There’s nobody quite like Sonny Rollins in the All-American sound and story of jazz. He was a teenager in Harlem in the 1940s when major players caught on to a rising star. Steadily over the decades, he built one of the genius careers on the tenor saxophone, alongside his rival and friend John Coltrane. More than that, Sonny Rollins was making his music a way of life, a mission of self-study and self-improvement, a moral and philosophical course of inquiry and reinvention—of gentleness and peace—all at the same time.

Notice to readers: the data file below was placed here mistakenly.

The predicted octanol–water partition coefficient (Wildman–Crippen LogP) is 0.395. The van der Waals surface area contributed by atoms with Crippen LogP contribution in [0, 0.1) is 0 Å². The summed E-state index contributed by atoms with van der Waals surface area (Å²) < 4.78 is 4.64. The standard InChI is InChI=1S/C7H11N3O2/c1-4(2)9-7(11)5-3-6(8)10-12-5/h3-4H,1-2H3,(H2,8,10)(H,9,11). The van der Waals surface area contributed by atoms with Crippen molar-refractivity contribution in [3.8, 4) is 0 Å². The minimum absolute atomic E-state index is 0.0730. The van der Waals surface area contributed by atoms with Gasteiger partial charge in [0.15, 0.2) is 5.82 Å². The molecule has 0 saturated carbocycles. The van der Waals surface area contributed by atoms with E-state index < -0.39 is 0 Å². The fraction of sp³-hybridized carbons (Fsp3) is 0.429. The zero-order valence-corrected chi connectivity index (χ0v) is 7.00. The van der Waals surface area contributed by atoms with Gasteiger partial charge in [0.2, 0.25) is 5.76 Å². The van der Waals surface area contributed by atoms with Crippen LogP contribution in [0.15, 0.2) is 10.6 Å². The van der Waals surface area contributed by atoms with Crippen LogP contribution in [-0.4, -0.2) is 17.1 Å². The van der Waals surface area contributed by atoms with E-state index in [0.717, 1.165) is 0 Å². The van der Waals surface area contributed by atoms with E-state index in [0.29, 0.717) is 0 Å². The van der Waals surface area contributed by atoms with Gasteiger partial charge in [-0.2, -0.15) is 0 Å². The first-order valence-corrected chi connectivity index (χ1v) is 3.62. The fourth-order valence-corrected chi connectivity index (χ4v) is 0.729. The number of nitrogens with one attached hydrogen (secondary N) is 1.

Biographer Aidan Levy. Credit: Jahsie Ault.
In his 93rd year of life, Sonny Rollins now has the affirmation of a 700-page biography, meticulous and monumental—modeled on Robin Kelley’s life of Sonny’s friend Thelonious Monk. It lets all of us see Sonny Rollins up with Walt Whitman and a few others on the Olympus of American art and storytelling.
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